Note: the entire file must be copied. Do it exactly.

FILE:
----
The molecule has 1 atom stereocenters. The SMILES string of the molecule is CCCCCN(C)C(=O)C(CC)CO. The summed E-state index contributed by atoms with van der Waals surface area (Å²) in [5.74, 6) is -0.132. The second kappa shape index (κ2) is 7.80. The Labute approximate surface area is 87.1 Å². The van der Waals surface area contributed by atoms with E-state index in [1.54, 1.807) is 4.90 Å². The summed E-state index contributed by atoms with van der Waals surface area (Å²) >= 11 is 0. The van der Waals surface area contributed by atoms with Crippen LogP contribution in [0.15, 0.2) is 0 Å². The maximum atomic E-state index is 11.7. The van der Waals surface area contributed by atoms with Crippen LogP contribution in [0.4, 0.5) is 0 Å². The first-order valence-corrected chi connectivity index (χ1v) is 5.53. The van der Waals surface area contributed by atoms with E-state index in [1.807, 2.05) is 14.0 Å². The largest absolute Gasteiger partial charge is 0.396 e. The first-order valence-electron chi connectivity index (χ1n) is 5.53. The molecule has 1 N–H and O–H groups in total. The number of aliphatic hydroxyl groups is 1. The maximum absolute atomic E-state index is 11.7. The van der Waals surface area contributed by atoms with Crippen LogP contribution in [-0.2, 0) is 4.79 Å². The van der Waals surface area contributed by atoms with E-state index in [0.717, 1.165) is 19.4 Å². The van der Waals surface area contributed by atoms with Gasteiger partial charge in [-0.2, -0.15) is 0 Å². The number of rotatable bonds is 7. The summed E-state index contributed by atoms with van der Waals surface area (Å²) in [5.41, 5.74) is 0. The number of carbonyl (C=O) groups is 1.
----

The molecule has 1 atom stereocenters. The SMILES string of the molecule is CCCCCN(C)C(=O)C(CC)CO. The summed E-state index contributed by atoms with van der Waals surface area (Å²) in [5.74, 6) is -0.132. The second kappa shape index (κ2) is 7.80. The Labute approximate surface area is 87.1 Å². The van der Waals surface area contributed by atoms with E-state index in [1.54, 1.807) is 4.90 Å². The summed E-state index contributed by atoms with van der Waals surface area (Å²) >= 11 is 0. The van der Waals surface area contributed by atoms with Crippen LogP contribution in [0.15, 0.2) is 0 Å². The maximum atomic E-state index is 11.7. The van der Waals surface area contributed by atoms with Crippen LogP contribution in [0.4, 0.5) is 0 Å². The first-order valence-corrected chi connectivity index (χ1v) is 5.53. The van der Waals surface area contributed by atoms with E-state index in [1.807, 2.05) is 14.0 Å². The largest absolute Gasteiger partial charge is 0.396 e. The first-order valence-electron chi connectivity index (χ1n) is 5.53. The molecule has 1 N–H and O–H groups in total. The number of aliphatic hydroxyl groups is 1. The maximum absolute atomic E-state index is 11.7. The van der Waals surface area contributed by atoms with Crippen LogP contribution in [-0.2, 0) is 4.79 Å². The van der Waals surface area contributed by atoms with E-state index in [0.717, 1.165) is 19.4 Å². The van der Waals surface area contributed by atoms with Gasteiger partial charge in [-0.2, -0.15) is 0 Å². The number of rotatable bonds is 7. The summed E-state index contributed by atoms with van der Waals surface area (Å²) in [5.41, 5.74) is 0. The number of carbonyl (C=O) groups is 1.